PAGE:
The CDU chairman Friedrich Merz has accused the federal government of concealment tactics in budgetary policy. The coalition is developing a great imagination in the reformulation of normal budget processes, said Merz of the German Press Agency in Berlin. “The federal budget is now called the ‘core budget’, supplementary budgets are becoming ‘supplementary budgets’ and debt is becoming ‘special funds’. Big smoke screens are thrown when it comes to clearly delineating the budget and the supplementary budget and, above all, to new debts.”

Behind this semantics stands a fundamental change in the statics of public finances. “Our country’s debt is increasing dramatically. And that will have consequences, especially for the younger generation,” warned Merz. “The federal government and also the federal finance minister will eventually reach the end of their debt possibilities.” Of course, these debts also had an indirect effect on inflation. “It’s a very daring fiscal policy.”

The CDU chairman pointed out that he and Finance Minister Christian Lindner (FDP) had known each other for many years. “We work well together in our different tasks. Trusting, sometimes controversial.” He also told Lindner that, in his opinion, he was bypassing the debt brake in the Basic Law. “547 billion euros in new debt and credit authorizations in one year, that has never happened before.”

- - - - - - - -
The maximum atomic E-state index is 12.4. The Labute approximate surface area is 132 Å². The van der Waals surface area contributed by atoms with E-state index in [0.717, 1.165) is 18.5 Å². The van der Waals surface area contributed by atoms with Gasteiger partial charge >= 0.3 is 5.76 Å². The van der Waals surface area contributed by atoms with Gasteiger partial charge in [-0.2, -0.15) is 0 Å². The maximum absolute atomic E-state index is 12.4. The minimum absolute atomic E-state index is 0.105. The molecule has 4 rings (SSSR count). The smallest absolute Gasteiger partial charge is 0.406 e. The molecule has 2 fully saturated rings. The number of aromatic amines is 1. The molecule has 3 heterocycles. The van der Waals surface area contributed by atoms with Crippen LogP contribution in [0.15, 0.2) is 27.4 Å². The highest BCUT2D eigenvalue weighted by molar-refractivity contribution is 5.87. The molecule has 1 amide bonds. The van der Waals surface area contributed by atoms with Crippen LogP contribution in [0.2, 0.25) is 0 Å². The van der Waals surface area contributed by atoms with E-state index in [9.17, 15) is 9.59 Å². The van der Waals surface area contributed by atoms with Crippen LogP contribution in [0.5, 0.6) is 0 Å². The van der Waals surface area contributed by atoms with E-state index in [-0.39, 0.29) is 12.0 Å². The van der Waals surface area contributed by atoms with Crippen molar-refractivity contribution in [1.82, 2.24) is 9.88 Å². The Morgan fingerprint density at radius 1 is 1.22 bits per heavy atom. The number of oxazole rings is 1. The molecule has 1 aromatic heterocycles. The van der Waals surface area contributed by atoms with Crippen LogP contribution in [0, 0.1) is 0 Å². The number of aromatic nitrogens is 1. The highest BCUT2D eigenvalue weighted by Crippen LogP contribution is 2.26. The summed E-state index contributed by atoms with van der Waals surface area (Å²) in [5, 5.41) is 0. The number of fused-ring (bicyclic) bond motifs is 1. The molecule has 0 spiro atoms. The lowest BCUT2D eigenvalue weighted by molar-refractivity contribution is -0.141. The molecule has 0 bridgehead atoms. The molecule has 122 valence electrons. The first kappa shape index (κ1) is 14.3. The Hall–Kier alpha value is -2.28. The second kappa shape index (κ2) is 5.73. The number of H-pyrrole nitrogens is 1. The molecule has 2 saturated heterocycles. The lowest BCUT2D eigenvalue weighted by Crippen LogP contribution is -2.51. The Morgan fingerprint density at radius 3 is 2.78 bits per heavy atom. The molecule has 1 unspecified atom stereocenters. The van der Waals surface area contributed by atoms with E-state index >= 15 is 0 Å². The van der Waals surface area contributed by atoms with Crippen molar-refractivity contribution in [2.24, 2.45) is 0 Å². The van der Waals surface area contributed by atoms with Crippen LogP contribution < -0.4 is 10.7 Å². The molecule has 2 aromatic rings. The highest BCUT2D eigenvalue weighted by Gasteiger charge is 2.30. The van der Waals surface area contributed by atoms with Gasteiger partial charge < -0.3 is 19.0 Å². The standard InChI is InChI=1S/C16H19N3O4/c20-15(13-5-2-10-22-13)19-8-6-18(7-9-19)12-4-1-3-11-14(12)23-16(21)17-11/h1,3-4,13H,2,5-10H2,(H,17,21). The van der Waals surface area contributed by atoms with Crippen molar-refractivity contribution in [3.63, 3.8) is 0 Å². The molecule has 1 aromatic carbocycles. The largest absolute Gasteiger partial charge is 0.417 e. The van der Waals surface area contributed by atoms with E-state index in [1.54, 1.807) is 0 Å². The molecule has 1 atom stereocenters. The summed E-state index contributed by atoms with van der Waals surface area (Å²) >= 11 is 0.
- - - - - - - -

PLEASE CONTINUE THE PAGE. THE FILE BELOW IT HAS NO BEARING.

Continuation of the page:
This year, the traffic light coalition created two special funds that are financed purely through debt: one of more than 100 billion euros is intended to help significantly improve the equipment of the Bundeswehr. The CDU/CSU parliamentary group in the Bundestag also agreed to this. The consequences of the Ukraine war in Germany, such as the high energy prices, are to be mitigated from a special fund of 200 billion euros. Here the Union did not agree.

Merz emphasized: “The federal government does not have to respond to the major challenges by creating money bunkers in the basement, so to speak, in order to formally comply with the debt brake in the following year.” This is clearly a “blatant violation” of the so-called annuality principle, according to which expenditure and income are always booked in the same financial year.